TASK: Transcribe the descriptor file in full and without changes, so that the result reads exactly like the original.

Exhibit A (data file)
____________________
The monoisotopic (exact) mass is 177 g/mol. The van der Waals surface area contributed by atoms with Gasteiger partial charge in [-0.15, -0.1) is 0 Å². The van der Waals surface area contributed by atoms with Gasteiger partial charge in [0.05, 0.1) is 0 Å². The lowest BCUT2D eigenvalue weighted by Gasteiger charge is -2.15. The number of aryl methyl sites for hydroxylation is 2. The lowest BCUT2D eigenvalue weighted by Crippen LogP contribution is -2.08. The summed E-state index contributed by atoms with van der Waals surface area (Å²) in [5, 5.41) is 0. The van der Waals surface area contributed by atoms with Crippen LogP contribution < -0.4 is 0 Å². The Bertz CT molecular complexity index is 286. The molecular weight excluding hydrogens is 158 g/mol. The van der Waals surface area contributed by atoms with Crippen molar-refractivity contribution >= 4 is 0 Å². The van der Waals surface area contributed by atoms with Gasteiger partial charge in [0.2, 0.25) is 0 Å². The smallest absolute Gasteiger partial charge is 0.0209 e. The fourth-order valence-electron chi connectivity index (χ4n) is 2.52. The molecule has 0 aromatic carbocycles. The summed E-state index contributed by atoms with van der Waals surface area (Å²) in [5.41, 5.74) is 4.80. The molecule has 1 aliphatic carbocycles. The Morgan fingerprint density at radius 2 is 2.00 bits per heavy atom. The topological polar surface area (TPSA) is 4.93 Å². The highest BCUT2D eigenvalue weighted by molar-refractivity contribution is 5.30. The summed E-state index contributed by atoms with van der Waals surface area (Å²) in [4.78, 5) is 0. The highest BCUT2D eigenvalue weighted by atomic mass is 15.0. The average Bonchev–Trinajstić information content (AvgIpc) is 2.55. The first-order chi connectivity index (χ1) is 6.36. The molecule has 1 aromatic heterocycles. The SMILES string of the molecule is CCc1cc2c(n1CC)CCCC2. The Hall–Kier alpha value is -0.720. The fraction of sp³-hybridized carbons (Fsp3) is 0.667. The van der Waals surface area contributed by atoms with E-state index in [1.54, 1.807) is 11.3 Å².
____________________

The monoisotopic (exact) mass is 177 g/mol. The van der Waals surface area contributed by atoms with Gasteiger partial charge in [-0.15, -0.1) is 0 Å². The van der Waals surface area contributed by atoms with Gasteiger partial charge in [0.05, 0.1) is 0 Å². The lowest BCUT2D eigenvalue weighted by Gasteiger charge is -2.15. The number of aryl methyl sites for hydroxylation is 2. The lowest BCUT2D eigenvalue weighted by Crippen LogP contribution is -2.08. The summed E-state index contributed by atoms with van der Waals surface area (Å²) in [5, 5.41) is 0. The van der Waals surface area contributed by atoms with Crippen LogP contribution < -0.4 is 0 Å². The Bertz CT molecular complexity index is 286. The molecular weight excluding hydrogens is 158 g/mol. The van der Waals surface area contributed by atoms with Crippen molar-refractivity contribution >= 4 is 0 Å². The van der Waals surface area contributed by atoms with Gasteiger partial charge in [0.2, 0.25) is 0 Å². The smallest absolute Gasteiger partial charge is 0.0209 e. The fourth-order valence-electron chi connectivity index (χ4n) is 2.52. The molecule has 0 aromatic carbocycles. The summed E-state index contributed by atoms with van der Waals surface area (Å²) in [5.41, 5.74) is 4.80. The molecule has 1 aliphatic carbocycles. The Morgan fingerprint density at radius 2 is 2.00 bits per heavy atom. The topological polar surface area (TPSA) is 4.93 Å². The highest BCUT2D eigenvalue weighted by molar-refractivity contribution is 5.30. The summed E-state index contributed by atoms with van der Waals surface area (Å²) in [4.78, 5) is 0. The highest BCUT2D eigenvalue weighted by atomic mass is 15.0. The average Bonchev–Trinajstić information content (AvgIpc) is 2.55. The first-order chi connectivity index (χ1) is 6.36. The molecule has 1 aromatic heterocycles. The SMILES string of the molecule is CCc1cc2c(n1CC)CCCC2. The Hall–Kier alpha value is -0.720. The fraction of sp³-hybridized carbons (Fsp3) is 0.667. The van der Waals surface area contributed by atoms with E-state index in [1.54, 1.807) is 11.3 Å².